Since the BP Deepwater Horizons oil spill in 2010, burnt crab shells, two-headed shrimp, fish with no eyes and animals with tumors have become much more common. Researchers and fishers alike attribute these deformities to the dispersant chemicals released to combat the oil spill.

For Hurricane Ida, Labruzzo and Smith tied the boat to a tree to keep it upright against the wind gusts and pounding waves. They were yet again forced to acknowledge the devastating power that the weather, including the almost-daily summer thunderstorms that blast wind and waves at their boat on each fishing trip, have over their livelihoods.

“You gotta have a high tolerance to be out here,” Labruzzo said. “When it comes to the weather, a lot of people would be bothered. You just gotta deal with it.”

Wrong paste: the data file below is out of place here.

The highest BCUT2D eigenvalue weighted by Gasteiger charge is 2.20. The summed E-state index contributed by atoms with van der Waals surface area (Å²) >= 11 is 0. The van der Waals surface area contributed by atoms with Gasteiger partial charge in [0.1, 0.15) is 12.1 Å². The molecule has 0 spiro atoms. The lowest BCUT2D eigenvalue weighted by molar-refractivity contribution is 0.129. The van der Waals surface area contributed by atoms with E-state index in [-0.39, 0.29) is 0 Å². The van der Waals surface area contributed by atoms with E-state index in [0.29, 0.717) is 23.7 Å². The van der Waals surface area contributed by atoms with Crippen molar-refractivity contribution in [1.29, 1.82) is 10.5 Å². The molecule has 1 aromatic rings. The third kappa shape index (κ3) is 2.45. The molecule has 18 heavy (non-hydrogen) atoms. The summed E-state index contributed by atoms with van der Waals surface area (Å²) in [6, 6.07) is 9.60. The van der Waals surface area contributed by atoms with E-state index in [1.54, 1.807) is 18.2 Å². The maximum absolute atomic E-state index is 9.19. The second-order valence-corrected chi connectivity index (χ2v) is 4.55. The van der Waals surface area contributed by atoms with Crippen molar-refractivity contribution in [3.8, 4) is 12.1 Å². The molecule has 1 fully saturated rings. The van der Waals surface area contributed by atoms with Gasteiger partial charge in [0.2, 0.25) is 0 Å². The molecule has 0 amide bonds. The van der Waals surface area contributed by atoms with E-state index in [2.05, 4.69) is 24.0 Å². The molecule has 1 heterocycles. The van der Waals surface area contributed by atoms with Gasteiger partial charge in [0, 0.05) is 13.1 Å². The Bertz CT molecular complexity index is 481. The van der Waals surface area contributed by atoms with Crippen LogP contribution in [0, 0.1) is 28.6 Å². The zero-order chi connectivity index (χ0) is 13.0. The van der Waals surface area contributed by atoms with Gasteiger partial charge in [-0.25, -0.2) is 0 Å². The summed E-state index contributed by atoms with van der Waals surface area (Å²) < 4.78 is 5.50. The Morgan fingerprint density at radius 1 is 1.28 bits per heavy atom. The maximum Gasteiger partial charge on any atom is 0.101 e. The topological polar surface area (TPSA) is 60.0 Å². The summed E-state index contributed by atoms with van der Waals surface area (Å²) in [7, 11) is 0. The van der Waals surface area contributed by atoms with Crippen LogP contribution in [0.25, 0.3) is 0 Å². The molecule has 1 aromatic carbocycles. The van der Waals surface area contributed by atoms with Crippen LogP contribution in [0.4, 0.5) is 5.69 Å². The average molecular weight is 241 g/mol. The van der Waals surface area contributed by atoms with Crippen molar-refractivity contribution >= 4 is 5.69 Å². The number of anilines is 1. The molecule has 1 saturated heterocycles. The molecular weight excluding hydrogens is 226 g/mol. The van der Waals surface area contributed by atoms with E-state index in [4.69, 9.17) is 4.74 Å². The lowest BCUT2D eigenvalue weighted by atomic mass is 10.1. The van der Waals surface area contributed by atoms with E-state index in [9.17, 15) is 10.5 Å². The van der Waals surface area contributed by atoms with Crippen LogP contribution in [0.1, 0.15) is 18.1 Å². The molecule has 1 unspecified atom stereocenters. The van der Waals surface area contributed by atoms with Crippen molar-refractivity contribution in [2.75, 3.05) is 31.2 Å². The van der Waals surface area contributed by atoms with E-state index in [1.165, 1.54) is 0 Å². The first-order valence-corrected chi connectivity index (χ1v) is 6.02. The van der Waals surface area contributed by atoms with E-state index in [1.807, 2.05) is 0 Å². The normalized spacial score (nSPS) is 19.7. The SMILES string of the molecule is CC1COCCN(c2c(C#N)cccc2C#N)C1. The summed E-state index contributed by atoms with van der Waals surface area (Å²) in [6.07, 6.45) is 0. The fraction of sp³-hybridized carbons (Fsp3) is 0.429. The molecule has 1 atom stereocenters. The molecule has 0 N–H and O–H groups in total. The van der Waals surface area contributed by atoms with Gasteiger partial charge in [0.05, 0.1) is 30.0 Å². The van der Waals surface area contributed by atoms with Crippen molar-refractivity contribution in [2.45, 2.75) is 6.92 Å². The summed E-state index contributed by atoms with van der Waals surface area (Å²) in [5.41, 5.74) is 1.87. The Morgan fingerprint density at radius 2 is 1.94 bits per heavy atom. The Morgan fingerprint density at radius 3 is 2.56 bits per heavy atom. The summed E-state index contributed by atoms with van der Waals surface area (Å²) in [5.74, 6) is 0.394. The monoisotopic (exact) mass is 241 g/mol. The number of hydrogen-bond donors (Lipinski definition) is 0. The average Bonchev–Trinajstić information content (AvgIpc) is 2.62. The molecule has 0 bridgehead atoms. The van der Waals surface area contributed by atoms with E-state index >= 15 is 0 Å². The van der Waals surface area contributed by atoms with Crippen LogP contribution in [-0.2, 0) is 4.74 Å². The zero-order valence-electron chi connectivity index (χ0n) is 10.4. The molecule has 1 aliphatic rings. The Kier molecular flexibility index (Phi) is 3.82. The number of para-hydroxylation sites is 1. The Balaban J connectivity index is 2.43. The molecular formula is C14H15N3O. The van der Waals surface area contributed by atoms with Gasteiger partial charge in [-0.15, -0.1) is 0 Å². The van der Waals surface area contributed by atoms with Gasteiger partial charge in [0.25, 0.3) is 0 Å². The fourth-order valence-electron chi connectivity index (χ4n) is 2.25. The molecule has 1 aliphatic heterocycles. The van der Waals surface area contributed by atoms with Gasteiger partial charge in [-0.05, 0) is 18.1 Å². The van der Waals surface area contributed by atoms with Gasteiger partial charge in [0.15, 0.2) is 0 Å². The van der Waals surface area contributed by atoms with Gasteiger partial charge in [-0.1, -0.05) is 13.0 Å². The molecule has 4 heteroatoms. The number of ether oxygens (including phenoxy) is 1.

Still, these fishers have no qualms about trying to maintain their livelihoods despite climate change.

Labruzzo’s 14-year-old daughter Morgan often goes out with him on fishing trips. She is already skilled at constructing crawfish traps, and she can climb and operate the various rope and pulley systems that appear foreign and nonsensical to the inexperienced shrimper. She plans on following her father into the fishing industry, creating another multi-generational fishing family in Southeast Louisiana.

Just as her father taught her, Johnson has taught the next two generations of her family how to fish as well.

“Fishing is our way of life, and despite the challenges,” she said, “I can’t expect my family to change what’s been in our blood for years.”